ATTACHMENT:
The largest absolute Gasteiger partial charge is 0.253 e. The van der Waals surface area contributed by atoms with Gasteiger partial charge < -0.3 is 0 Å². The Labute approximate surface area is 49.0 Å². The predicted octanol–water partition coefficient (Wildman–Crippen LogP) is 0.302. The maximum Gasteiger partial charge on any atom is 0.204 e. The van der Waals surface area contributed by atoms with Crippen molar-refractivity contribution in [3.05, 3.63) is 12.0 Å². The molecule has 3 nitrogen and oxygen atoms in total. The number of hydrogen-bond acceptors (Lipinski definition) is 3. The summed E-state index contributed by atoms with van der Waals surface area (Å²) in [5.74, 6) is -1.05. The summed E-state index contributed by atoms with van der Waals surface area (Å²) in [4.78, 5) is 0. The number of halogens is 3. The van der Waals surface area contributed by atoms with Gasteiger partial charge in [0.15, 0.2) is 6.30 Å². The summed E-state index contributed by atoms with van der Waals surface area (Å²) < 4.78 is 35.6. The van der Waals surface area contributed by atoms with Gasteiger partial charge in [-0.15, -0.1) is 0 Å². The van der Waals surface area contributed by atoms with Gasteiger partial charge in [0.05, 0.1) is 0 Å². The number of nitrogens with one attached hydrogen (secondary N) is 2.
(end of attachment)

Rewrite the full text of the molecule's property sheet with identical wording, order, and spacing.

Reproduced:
The largest absolute Gasteiger partial charge is 0.253 e. The van der Waals surface area contributed by atoms with Gasteiger partial charge < -0.3 is 0 Å². The Labute approximate surface area is 49.0 Å². The predicted octanol–water partition coefficient (Wildman–Crippen LogP) is 0.302. The maximum Gasteiger partial charge on any atom is 0.204 e. The van der Waals surface area contributed by atoms with Crippen molar-refractivity contribution in [3.05, 3.63) is 12.0 Å². The molecule has 3 nitrogen and oxygen atoms in total. The number of hydrogen-bond acceptors (Lipinski definition) is 3. The summed E-state index contributed by atoms with van der Waals surface area (Å²) in [5.74, 6) is -1.05. The summed E-state index contributed by atoms with van der Waals surface area (Å²) in [4.78, 5) is 0. The number of halogens is 3. The van der Waals surface area contributed by atoms with Gasteiger partial charge in [0.15, 0.2) is 6.30 Å². The summed E-state index contributed by atoms with van der Waals surface area (Å²) < 4.78 is 35.6. The van der Waals surface area contributed by atoms with Gasteiger partial charge in [-0.15, -0.1) is 0 Å². The van der Waals surface area contributed by atoms with Gasteiger partial charge in [0.05, 0.1) is 0 Å². The number of nitrogens with one attached hydrogen (secondary N) is 2.